Monday

19th Oct 2020

Opinion

Aid, migration and the next EU budget

  • NGOs like Oxfam have already called out the EU for diverting its foreign budget to pay for war-torn countries like Afghanistan to take back people who have fled (Photo: Flickr)

Long have we known the value of the European Union as an architect for peace and democracy, for global development and for solidarity between nations.

Decades of the EU's advocacy for human rights has fortified global rules since the Second World War.

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  • The negotiations on the next MFF will define the Union's priorities between 2021 and 2027 (Photo: European Commission)

I know this personally: as a refugee at 17 years of age fleeing to Europe from Uganda, I seized Europe's welcoming hand with a gratitude that remains deep within me.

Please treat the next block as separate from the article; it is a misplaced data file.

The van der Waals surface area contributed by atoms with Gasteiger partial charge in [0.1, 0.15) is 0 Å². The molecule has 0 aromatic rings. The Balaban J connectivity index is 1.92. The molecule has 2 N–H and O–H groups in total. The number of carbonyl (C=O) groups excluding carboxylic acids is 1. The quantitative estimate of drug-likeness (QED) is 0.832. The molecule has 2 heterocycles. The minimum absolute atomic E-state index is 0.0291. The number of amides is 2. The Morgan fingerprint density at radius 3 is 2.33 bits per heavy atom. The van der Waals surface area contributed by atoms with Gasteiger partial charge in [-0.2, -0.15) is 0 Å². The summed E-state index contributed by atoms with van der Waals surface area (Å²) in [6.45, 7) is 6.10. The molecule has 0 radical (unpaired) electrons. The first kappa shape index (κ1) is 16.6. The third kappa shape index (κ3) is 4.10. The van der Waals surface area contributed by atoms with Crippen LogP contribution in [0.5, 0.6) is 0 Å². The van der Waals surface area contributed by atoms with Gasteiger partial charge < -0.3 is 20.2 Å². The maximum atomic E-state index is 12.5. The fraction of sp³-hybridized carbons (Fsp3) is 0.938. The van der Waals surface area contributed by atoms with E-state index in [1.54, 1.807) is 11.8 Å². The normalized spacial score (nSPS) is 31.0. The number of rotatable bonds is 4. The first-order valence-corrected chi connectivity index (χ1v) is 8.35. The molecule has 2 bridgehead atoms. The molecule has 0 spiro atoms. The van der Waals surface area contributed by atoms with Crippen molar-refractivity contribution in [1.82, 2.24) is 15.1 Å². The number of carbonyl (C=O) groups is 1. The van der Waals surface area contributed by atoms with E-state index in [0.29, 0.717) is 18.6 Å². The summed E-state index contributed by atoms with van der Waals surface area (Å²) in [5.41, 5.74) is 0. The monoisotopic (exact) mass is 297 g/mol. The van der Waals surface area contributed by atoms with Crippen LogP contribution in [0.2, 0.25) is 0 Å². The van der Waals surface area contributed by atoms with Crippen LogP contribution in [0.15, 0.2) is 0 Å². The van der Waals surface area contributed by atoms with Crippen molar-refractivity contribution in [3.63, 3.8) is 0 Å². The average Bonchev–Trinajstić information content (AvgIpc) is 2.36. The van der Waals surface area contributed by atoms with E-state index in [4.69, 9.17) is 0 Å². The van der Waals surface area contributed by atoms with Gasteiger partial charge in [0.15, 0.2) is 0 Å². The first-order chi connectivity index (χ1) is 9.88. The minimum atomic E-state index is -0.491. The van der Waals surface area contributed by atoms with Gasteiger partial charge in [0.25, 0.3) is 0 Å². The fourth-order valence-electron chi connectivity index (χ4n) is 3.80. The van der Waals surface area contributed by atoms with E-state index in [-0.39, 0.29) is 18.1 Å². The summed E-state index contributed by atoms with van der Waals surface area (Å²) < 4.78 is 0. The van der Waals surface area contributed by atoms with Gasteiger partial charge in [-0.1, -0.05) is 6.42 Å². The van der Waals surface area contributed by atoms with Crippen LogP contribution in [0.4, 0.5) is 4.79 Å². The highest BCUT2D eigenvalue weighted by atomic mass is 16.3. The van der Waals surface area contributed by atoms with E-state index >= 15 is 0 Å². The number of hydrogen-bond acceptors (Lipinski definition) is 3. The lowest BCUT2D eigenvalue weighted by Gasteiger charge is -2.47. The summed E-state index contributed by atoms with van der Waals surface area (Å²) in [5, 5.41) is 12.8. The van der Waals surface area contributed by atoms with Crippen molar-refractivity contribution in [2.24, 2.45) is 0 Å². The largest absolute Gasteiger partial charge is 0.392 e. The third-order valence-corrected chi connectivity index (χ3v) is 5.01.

Such a Europe is becoming increasingly difficult to recognise today. We have known for years that the global systems we trust to uphold our rights are becoming shakier. But it is deeply alarming that a retreat is taking place in Europe, a bastion for multilateralism.

Many of the Union's members are continuing to adopt regressive and isolationist policies. We must ask fundamental questions: how can the EU remain a global player while its own members turn inwards? What interventions and investments will sustain its future?

The EU's long-term budget, the Multiannual Financial Framework (MFF), can provide answers to this. It is the most pivotal opportunity to advance a vision for Europe rooted in human rights and that builds a Union that works for all its members.

The negotiations on the next MFF will define the Union's priorities between 2021 and 2027.

The next budget should fundamentally empower the EU to address the crisis of extreme inequality and its twin struggle for gender equality.

Ending poverty

Last year, the world's top one percent reaped 82 percent of all new wealth. That bottom half - who helped create the wealth - received nothing, while it is women who are trapped in the least secure and least-paid jobs. This is a challenge to be met within the EU, and in developing countries.